Brexit – what are the employment implications for businesses?

employment implications brexit

As we approach 29 March there are changing levels of uncertainty around what might happen when the UK leaves the European Union, it is a good time to consider what options your business might have to take ahead of a possible Brexit.

The current position is that at 11pm on 29 March 2019 the United Kingdom will leave the E.U. This is known as the “withdrawal date”. A European court has ruled that the UK can decide to halt the process and stay in the EU at any time up to the deadline. Alternatively the process can be extended if all 28 EU members agree. However, daily news reports suggest that this is a potentially moveable goalpost, although there seems to be no agreement between the 28 EU members regarding extending the process. As such, the position is that the UK will leave the EU at the end of next month, whether there is a deal in place or not.

The transition period is the time after 29 March 2019 until the 31 December 2020 (or possibly later), and this exists to get everything in place and allow businesses and others to prepare for the moment when the new post-Brexit rules between the UK and the EU begin. It also allows more time for the details of the new relationship to be fully hammered out. Free movement will continue during the transition period. This transition period is currently only due to happen if the UK and the EU agree a Brexit deal. The current deal on the table was rejected by Parliament and as such the Prime Minister is in the process of seeing if the deal can be renegotiated. If there is no-deal, then the UK would sever all ties with the EU with immediate effect, with no transition period and no guarantees on citizens’ rights of residence.

As the position currently stands, if the UK leaves on the basis of the withdrawal agreement that is in place, then there would be no immediate impact in terms of legislation. Much of EU employment law has been brought into effect via UK legislation which will remain in place after Brexit, unless this is amended. A number of employment rights such as unfair dismissal and the minimum wage do not come from Europe and therefore would remain in place. The UK has come to expect a certain level of workplace protection and as such it is unlikely that any drastic changes to primary legislation would be made.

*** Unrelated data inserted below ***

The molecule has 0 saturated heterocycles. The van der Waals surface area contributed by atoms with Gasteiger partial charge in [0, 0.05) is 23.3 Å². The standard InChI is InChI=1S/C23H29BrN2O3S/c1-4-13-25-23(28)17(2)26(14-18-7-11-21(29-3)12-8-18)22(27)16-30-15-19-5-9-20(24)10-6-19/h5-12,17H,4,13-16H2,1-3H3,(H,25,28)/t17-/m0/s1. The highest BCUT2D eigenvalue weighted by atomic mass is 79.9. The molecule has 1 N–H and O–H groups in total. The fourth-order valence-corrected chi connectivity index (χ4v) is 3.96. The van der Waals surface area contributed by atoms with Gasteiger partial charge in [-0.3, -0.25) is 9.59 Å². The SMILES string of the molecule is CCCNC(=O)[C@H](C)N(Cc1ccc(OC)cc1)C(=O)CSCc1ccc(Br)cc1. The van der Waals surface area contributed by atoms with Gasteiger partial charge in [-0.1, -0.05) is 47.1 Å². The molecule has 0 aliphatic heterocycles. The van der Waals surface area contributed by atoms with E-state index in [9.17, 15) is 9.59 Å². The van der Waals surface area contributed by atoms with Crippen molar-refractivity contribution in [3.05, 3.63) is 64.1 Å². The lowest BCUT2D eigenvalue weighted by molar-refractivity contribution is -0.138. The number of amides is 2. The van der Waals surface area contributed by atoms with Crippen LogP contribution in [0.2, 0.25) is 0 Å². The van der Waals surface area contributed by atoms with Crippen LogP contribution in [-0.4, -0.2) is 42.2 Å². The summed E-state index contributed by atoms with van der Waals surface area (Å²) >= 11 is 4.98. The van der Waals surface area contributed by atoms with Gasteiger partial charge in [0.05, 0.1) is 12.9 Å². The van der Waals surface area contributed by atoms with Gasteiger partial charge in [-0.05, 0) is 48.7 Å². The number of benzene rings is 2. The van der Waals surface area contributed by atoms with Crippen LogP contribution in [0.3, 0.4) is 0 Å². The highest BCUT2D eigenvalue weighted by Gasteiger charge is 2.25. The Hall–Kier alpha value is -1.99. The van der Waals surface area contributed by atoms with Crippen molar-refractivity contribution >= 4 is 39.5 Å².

One change that will impact the tribunals and as a result, employers indirectly is the fact that UK courts and tribunals would no longer be obliged to follow decisions from the Court of Justice of the European Union (CJEU).

So what does all this mean for your business? In all likelihood you will have started preparing for Brexit, perhaps more than the Government has! What the impact of Brexit will be will depend on the nature of your organisation and how it operates: do you use a number of contractors that will be affected post-Brexit in terms of supplies and will this have an impact on service delivery? If so, it might be that you need to consider how you are going to continue to offer these services and if there are any ways in which internal changes can help minimise the potential disruption. Similarly, if there is no way of being able to handle a change to service provision, will this have an impact on your staff levels? If so, it may be that you have to consider redundancies or options short of redundancy such as reducing hours of work, recruitment freezes etc.

Finally, if you have employees who are EU nationals then you will want to have a plan for ensuring these employees can continue to work, or what your business will have to do if they choose not to remain in the UK. Any EU citizen already living and working in the UK will be able to carry on working and living in the UK after Brexit. The current plan is that even after Brexit, people from the EU will be able to move to work in the UK during a “transition” phase of about two years. What exactly happens after the transition period has yet to be decided, but the proposal is for a work permit system along the lines of that that exists for non-EU nationals.

There are still many questions to be asked and answered, but hopefully we will get these before the end of March and have a clearer picture of what a post-Brexit UK will be. If you have any questions or require specific advice in relation to Brexit then please contact a member of our Employment team.

employment implications brexit

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